I think we need to get to the bottom of what that term grief/grieving means. I am doing this a little backwards right now, but, I write as it comes. So let us have a small briefing. Affliction or loss, sharp sorrow, painful regret. Okay…..so all of these meanings are very heavy. As they should be , because grief is intense. We must also understand that grief is not just set aside for death.
I found myself having to explain to people who do not understand. When any capacity of your life changes suddenly, in such turbulence, you grieve. Maybe some have a different testimony. I own this one.
What once was…..is no longer. What dreams you had…..are not the dreams that you are reaching for . Everything that you thought about life, is not what it really is. You have to learn how to adapt to life. Life does not adapt to you.
Even though God has healed our son from his cavernous malformation, there are still “things” that we have had to come to terms with and that we are yet coming to terms with. When we look through old pictures and see his perfectly lined up smile on his perfectly even face…..that is what he use to be. Now, that perfect smile on that perfect little face is still *perfect and beautiful, but one side of his mouth smiles, while the other side stays still. One half of his face is expressive, while the other half is “frozen”…..as our 4 year old says. We grieve over that.
As we watch him in his therapies, we still wonder; “How did we get here?” We still think; “I can’t believe that we are here.” You do not get use to your child going through more physical adversities than you. In fact, I deal with anger on a greater level these days. I have also dealt with an overwhelming grip of guilt when he was diagnosed at 2 years old.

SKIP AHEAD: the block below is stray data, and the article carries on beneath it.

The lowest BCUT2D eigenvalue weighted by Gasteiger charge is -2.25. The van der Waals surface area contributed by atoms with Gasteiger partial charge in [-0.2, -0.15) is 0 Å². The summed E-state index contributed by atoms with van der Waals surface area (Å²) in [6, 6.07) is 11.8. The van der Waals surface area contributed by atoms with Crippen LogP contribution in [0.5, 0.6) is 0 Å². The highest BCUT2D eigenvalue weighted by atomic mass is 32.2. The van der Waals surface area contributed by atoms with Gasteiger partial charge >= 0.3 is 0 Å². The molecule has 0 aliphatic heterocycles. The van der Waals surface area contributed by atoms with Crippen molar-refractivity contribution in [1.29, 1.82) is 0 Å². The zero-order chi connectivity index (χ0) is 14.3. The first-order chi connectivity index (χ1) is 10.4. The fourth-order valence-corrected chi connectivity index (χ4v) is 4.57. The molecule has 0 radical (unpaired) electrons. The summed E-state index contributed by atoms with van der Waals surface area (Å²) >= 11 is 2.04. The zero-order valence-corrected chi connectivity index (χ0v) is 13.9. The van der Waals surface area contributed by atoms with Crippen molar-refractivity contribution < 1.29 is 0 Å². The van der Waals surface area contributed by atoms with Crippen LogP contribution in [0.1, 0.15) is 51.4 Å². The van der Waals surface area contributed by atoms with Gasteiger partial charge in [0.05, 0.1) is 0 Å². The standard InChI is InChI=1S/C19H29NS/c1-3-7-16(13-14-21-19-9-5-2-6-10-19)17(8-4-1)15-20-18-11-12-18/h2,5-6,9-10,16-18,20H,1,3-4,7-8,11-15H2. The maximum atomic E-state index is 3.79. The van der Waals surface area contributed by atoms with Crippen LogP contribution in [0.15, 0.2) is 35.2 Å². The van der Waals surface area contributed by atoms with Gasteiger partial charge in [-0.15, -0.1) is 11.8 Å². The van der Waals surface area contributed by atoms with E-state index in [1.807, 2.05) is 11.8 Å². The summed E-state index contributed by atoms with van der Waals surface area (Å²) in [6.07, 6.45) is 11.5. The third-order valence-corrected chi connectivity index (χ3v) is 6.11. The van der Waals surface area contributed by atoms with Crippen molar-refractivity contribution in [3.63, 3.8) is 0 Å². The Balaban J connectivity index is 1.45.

While at home with my son and we are in the midst of play time or school, and I see him pinching his face where he has no feeling from time to time, I have to remind myself to take a break and just release some tears when I can…..usually in the kitchen while I am fixing him lunch. Crying is like medicine. It heals better than anger.
5 They that sow in tears shall reap in joy.
6 He that goeth forth and weepeth, bearing precious seed, shall doubtless come again with rejoicing, bringing his sheaves with him.
The world is all about rushing. We rush to get to work. We rush through traffic. We rush when at work, running errands, eating…..we even rush through commercials by fast forwarding what we do not feel like watching. When it comes to grieving there is no set time for when it ends, nor can a person or people be rushed through it.
For some, the fact that our son has already gone through his surgery….”the worse is over…” that should be enough for us to move on, get over it, and stop dealing with it. For others, even family, this trial has ended. However, we are the parents whom are still living through it. It will never end for us. Our son’s health ordeal, has become the ordeal of myself and my husband. We still face future MRI’s, and over all, we will forever have memories that will serve as testimony.
Grief is not something you just live with. It is a moment in life where you need those who you can trust spiritually, helping you to tread those rough waters so that you will not drown in it. For certain we come out of it by the grace and mercy of God. The greatest lesson that we learn while we are in it, is appreciation.